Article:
... where their genetic material is segregated equally into two daughter cells. While binary fission many be the means of division ... whereby each daughter cell is genetically identical to the parent cell (mitosis), and a reproductive cell division, whereby the ... eukaryotic and prokaryotic cells do not divide in the same way. Also, the pattern of cell division that transforms eukaryotic ... After the cell proceeds successfully through the M phase, it may then undergo cell division through cytokinesis. The control of ...
... of phospholipids and proteins that acts as a selective barrier between the internal and external environment of the cell. Due ... Following this, the cytoplasm divides to form two genetically identical daughter cells i.e. cytokinesis. ... This occurs by mitosis for eukaryotic cells and binary fission for prokaryotic cells. ... and ultimately cell separation into two daughter cells genetically identical to the parent cell. Unlike mitosis, this process ...
Mitosis and cytokinesis together define the division of the mother cell into two daughter cells, genetically identical to each ... Prokaryotic cells, which lack a nucleus, divide by a process called binary fission. Mitosis is immediately followed by ... The cell then divides in cytokinesis, to produce two identical daughter cells. Regulation of the cell cycle involves processes ... The cell cycle or cell-division cycle is the series of events that take place in a cell leading to its division and duplication ...
Prokaryotic cells, which lack a nucleus, divide by a process called binary fission. The process of mitosis is complex and ... The cell then divides in cytokinesis, to produce two identical daughter cells. Because cytokinesis usually occurs in ... phase of the cell cycle - the division of the mother cell into two daughter cells, genetically identical to each other and to ... In cells without a nucleus (prokaryotic), the cell cycle occurs via a process termed binary fission. In cells with a nucleus ( ...
When cells divide, two daughter cells are produced from one mother cell. Each new cell has exactly the same genetic material ( ... Cell Division Cell division is the basis of life itself; it is how animals grow and reproduce. ... Mitosis is simple cell division that creates two daughter cells that are genetically identical to the original parent cell. The ... Eukaryotic cell division. Although prokaryotes (i.e., non-nucleated unicellular organisms) divide through binary fission, ...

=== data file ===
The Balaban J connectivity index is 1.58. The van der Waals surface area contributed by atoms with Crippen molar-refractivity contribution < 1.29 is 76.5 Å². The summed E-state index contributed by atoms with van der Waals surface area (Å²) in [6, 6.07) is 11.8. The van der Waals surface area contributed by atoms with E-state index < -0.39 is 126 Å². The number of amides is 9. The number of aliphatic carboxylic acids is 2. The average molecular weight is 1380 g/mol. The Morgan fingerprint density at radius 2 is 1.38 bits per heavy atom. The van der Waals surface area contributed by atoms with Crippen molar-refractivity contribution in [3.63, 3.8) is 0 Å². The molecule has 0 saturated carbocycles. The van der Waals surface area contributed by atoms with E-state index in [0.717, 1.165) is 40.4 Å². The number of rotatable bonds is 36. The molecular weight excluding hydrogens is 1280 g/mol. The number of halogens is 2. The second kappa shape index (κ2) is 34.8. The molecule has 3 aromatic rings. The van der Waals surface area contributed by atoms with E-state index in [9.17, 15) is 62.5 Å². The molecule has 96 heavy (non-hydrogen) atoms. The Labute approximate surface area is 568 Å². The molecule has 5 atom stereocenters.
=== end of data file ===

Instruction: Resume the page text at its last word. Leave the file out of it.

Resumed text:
1 CH 12‐16 (Sadava Text CH 9‐11): Questions to Think About CH 12 ‐ The Cell Cycle and CH 13 ‐ Meiosis 1. For ... germ cells, respectively? 11. What are homologous chromosomes? Are they genetically identical? What do they represent? What do ... How does binary fission occur in a prokaryote? 8. Which molecules are active in allowing the cell cycle to proceed and initiate ... KEY TERMS: CHAPTERS 12 16 (Sadava Text CH 9-11) eukaryotic cell prokaryotic cell nucl ...
... phase of an animal cell cycle-the division of the mother cell into two daughter cells genetically identical to each other. The ... Prokaryotic cells, which lack a nucleus, divide by a different process called binary fission. Mitosis varies between organisms ... The result is two genetically identical daughter nuclei. The rest of the cell may then continue to divide by cytokinesis to ... Because each resultant daughter cell should be genetically identical to the parent cell, the parent cell must make a copy of ...